I captured this photo in my kitchen yesterday for a daily photo challenge I am participating in this month. I choose watermelon as an illustration of the word, “refreshing” – the topic of the day. I decided to look up the health benefits and discovered a common error published about watermelon. It is widely reported that it contains vitamin A , however there is no true vitamin A in plant foods, including watermelon. It occurs only in animal foods. Plant foods contain the precursors to vitamin A, which are called carotenes. The presence of carotenes does not insure a conversion to vitamin A. I will address this misconception at greater length in a moment.
First, a bit of background and history about watermelon from The World’s Healthiest Food article:
As a member of the Cucurbitaceae family, the watermelon is related to the cantaloupe, squash and pumpkin, other plants that also grow on vines on the ground. Watermelons can be round, oblong or spherical in shape and feature thick green rinds that are often spotted or striped. They range in size from a few pounds to upward of ninety pounds.
While we often associate a deep red-pink color with watermelons, in fact there are varieties that feature orange, yellow, or white flesh. While most watermelons have seeds that are black, brown, white, green or yellow, a few varities are actually seedless.
The scientific name for watermelon is Citrullis lanatus.
Originating in Africa, watermelons were first cultivated in Egypt where testaments to their legacy were recorded in hieroglyphics painted on building walls. The fruit was held is such regard that it was placed in the tombs of many Egyptian kings. It is not surprising that watermelon played such an important role in this country, and subsequently in countries in the Mediterranean region, since water was often in short supply in these areas, and people could depend upon watermelon for its thirst-quenching properties.
Watermelons were brought to China around the 10th century and then to the Western Hemisphere shortly after the discovery of the New World. In Russia, where much of the commercial supply of watermelons is grown, there is a popular wine made from this fruit. In addition to Russia, the leading commercial growers of watermelon include China, Turkey, Iran and the United States.
The health benefits I discovered, in summation:
- Watermelon is said to be high in lycopene, reducing the risk of some cancers and heart disease.
- It is said to be particularly hydrating.
- It is said to relax the body’s blood vessels just like Viagra does.
- It contains magnesium, potassium, and vitamin C but, not vitamin A.
Watermelons contain oxidants that prevent free radicals’ production in the body. Lycopene is one of the major antioxidants in watermelon. Lycopene is responsible for the red colour in watermelon, and it can be found in most fruits, but the watermelon contains the largest amount. Lycopene contributes to the watermelon benefits because it is helpful in reducing the risk of prostate cancer and heart disease. Read more about Lycopene in watermelon.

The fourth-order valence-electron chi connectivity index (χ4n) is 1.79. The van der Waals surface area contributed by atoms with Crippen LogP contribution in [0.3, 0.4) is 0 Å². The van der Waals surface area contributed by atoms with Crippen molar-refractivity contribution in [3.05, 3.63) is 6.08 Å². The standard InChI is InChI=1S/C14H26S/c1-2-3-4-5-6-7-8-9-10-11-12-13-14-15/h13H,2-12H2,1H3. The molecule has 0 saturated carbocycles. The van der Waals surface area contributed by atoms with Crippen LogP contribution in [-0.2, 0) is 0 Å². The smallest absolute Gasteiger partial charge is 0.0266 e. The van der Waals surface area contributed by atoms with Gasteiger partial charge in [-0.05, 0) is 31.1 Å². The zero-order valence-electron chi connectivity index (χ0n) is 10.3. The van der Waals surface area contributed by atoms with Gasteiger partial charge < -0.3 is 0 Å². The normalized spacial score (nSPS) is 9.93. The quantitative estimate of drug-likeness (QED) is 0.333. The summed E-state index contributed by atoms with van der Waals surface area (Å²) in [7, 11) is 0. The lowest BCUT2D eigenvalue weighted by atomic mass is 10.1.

Watermelon juice contains 90% water, making it a particularly convenient option for anyone who would want to rehydrate their body.
WebMD reports, “Watermelon may be a natural Viagra, says a researcher. That’s because the popular summer fruit is richer than experts believed in an amino acid called citrulline, which relaxes and dilates blood vessels much like Viagra and other drugs meant to treat erectile dysfunction .”We have known that watermelon has citrulline,” says Bhimu Patil, PhD, director of the Fruit and Vegetable Improvement Center at Texas A&M University, College Station. Until recently, he tells WebMD, scientists thought most of the citrulline was in the watermelon rind. “Watermelon has more citrulline in the edible part than previously believed,” he says. How could watermelon be a natural Viagra? The amino acid citrulline is converted into the amino acid arginine, Patil says. “This is a precursor for nitric oxide, and the nitric oxide will help in blood vessel dilation.”
I read something along these lines in several articles, “The watermelon is also rich in Vitamin A that is essential in preventing infections and night blindness.” Unfortunately, the public has been given a lot of misinformation about vitamin A. If you look on the back of a can of tomatoes, it will say the tomatoes contain a certain amount of vitamin A. There are many books on nutrition that tell you to get lots of vitamin A by eating carrots and green vegetables as well.
However, when we look up vitamin A in the biochemistry textbooks, or in the Merck Manual, we learn that there is no vitamin A in plant foods, including watermelon. It occurs only in animal foods. Plant foods contain the precursors to vitamin A, which are called carotenes.
Carotenes are converted into the true vitamin A in the intestines of animals, including humans. The carotene with the highest conversion factor, that is, the carotene that is most easily converted, is beta-carotene. Various enzymes and vitamins are needed to split beta-carotene into molecules of true vitamin A. It takes at least 6 molecules of carotene to produce one molecule of vitamin A. So while it is true that humans can convert some of the carotenes in their food into vitamin A, many conditions interfere with this conversion. And babies and children do not make this conversion at all. You can give the baby carrot juice until he turns orange – and he will turn orange – but he will not make this conversion.
So enjoy the hydrating, refreshing experience of watermelon when in season, however, don’t look toward watermelon as a viable source of vitamin A. For Vitamin A, have liver, eggs, milk, cheese and butter from animals on pasture. Also recommended is Fermented Cod Liver Oil.
Watermelon – overview
Watermelon – benefits